Posted on Aug 6, 2019

4 August 2019

About ten years ago my parents made their will.

I was visiting at the time and when I got back to Eau Claire,

I emailed my brother about the details of the will.

Basically, the will says that he will get half and I will get half.

He emailed me back the following:

“George, I don’t know what you think you know about the will,

But I understand they are leaving everything to you.”

I responded: “Charlie, as far as I can tell mom and dad are scrupulously fair.

When we were children we always received

the same number of Christmas presents and birthday presents.

The only time they were unfair was when they gave you 80 acres of

land and me only 40 and a cemetery plot.”

To which he responded: “And which was worth more?  The 80 acres or eternity?”

Of course that’s the question in today’s gospel.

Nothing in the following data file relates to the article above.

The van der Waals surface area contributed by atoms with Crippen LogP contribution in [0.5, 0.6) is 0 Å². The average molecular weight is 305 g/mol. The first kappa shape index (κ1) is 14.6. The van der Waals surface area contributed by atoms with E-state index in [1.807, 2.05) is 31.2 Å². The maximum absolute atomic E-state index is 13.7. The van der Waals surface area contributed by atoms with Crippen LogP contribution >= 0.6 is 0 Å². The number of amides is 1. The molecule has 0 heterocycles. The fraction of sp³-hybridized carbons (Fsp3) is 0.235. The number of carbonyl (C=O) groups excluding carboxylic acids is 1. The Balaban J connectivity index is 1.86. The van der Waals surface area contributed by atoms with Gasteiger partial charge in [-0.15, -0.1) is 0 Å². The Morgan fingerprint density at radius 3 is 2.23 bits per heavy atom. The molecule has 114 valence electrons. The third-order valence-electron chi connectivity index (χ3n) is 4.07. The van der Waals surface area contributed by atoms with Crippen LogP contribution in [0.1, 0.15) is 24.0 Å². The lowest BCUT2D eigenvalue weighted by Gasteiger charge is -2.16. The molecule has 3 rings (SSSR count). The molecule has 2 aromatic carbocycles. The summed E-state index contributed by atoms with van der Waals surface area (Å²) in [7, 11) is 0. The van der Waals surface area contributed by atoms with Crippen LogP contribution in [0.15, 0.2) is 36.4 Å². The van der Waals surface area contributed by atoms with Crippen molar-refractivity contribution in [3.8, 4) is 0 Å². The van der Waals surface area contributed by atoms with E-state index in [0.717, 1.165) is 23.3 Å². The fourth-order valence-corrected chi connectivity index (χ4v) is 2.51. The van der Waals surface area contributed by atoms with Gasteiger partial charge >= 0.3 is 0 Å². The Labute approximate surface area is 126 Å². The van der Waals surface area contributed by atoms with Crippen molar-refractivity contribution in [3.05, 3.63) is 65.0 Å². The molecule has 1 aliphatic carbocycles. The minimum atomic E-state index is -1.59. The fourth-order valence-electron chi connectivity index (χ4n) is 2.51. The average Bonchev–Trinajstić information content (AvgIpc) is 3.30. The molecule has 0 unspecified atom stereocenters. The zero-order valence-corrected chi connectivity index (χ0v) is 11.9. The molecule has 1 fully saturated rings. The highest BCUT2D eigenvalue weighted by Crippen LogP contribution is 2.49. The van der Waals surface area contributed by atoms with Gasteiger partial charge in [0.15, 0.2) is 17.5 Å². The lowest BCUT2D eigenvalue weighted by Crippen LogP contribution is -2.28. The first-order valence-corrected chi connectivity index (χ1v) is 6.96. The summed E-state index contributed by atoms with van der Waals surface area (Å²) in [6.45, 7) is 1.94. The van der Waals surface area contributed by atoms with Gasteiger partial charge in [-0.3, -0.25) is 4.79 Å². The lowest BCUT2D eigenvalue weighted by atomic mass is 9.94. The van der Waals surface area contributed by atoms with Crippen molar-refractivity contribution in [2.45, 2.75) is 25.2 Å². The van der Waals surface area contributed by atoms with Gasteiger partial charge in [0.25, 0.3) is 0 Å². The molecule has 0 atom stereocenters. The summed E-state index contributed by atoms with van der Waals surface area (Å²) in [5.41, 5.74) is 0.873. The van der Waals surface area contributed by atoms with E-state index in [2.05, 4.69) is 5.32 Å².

Which is worth more: This handful of gold, or eternity?

I suppose we all, especially if we’re here, if we’re church-goers,

well, we all say, “eternity.”

We all acknowledge that theoretically, eternity is more important than anything

we have here on earth.

Yet, we don’t act that way at all.

We act far more worried about getting our fair share on earth,

than getting a fair share of heaven.

Prior to Jesus, a person’s wealth in this world, was a sign of God’s favor,

a sign of wealth in the hereafter.

Jesus turns that expectation around.

He almost goes so far to say: “If you’ve got it good now,

it’s likely you won’t have it so good in eternity.”

Why?  Because we’re willing to mortgage our souls to get ahead in this world.

That’s always the danger.

The question for this week.  What have we mortgaged against the future?